“I think Putin is playing chess, and I think we’re playing marbles,” House Intelligence Committee Chairman Mike Rogers, R-Mich., said on “Fox News Sunday.”
“Our policy towards Russia under this administration deserves a heavy amount of criticism,” Sen. Marco Rubio, R-Fla., said on NBC’s “Meet the Press.”
“Putin’s on the wrong side of history. He’s on the wrong side of the law. Make him pay a price,” Sen. Lindsey Graham, R-S.C., said on CNN’s “State of the Union.”
Beyond the rhetoric, many of the specific ideas mentioned by Republicans were also embraced by some Democrats.
Among them: Admit Georgia to NATO, and create a “democratic noose,” as Graham put it, around Russia. Impose economic sanctions. Restart missile defense systems in the Czech Republic. Suspend Russia from the Group of 8.
Secretary of State John Kerry said Sunday that the U.S. is weighing possible economic sanctions or other punishments if Putin doesn’t relent.
The hard line against Putin reflects the Republican effort to regain their political advantage on national security. From roughly the late 1960s, when most Democrats soured on the Vietnam War, until support for the Iraq war began to ebb about a decade ago, Republicans were seen as the party more inclined to use or threaten military force.
Six Republicans on the Senate Foreign Relations Committee, including Rubio, joined six Democrats Friday in writing a letter to Obama pledging bipartisan cooperation in developing policy, and outlined specific steps.
“We are prepared to work with your Administration to reinforce your efforts by authorizing U.S. loan guarantees to Ukraine and increasing assistance to facilitate a peaceful transition of power,” the senators wrote. “We also believe that the U.S. should make use of the tools at its disposal,” the letter said, including some “targeted sanctions.”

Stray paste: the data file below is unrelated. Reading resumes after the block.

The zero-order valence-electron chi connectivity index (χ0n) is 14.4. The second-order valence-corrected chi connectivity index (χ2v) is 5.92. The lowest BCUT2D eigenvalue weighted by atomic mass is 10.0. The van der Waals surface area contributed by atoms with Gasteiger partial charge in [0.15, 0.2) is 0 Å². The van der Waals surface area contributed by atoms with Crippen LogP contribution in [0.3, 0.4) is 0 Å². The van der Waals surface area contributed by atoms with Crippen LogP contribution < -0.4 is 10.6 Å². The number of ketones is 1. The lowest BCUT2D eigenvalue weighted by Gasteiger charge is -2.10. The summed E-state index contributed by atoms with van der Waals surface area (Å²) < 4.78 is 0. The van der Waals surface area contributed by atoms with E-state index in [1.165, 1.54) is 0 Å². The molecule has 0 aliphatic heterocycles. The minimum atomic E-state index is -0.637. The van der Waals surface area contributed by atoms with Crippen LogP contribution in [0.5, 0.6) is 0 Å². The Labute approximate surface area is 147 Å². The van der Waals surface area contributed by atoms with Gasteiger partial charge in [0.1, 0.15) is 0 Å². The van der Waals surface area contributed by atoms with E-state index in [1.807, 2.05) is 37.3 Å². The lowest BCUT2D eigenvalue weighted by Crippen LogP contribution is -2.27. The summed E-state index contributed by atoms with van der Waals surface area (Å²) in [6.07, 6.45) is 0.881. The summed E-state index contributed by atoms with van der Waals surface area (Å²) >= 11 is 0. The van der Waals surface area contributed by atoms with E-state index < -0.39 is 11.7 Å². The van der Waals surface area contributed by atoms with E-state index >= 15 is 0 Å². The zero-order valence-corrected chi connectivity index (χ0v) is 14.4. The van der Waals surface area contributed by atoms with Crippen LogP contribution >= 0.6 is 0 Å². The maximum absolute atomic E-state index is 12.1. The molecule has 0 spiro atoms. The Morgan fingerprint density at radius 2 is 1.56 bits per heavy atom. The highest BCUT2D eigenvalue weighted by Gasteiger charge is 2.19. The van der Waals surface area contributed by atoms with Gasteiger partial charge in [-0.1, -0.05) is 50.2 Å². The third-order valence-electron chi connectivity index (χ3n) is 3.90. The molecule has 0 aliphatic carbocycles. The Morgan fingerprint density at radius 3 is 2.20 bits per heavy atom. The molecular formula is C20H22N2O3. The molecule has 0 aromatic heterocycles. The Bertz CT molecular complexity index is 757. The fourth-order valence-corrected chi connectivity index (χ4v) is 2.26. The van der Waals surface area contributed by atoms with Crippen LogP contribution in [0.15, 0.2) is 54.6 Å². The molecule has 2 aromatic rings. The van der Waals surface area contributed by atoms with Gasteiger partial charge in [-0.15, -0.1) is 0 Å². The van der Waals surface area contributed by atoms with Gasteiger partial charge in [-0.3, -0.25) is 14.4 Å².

Rubio had a tougher tone on Sunday. He offered a sweeping view of Russia., saying “they’re increasingly behaving like an enemy of international peace and international norms.”
He said Putin is rejecting the international standards that arose since World War II, including the spread of democracy and accepted norms for international conduct. “Russia, under this President Putin, does not seem interested in any of that,” he said. “So they are an enemy of that. And they are certainly, as it regards to that, an enemy of the United States with regard to those things I just outlined.”
Other Republicans pounced on Obama.
Sen. John McCain, R-Ariz., Obama’s 2008 Republican opponent, last month told a Phoenix radio station Obama was “the most naive president in history.”
Last week, he recalled that Obama drew a “red line” against use of chemical weapons in Syria, and then stepped back from threatened military action in favor of a negotiated agreement that so far has left the Syrian regime in power.
Republicans were split over Syria, though, as many were not eager for military action.
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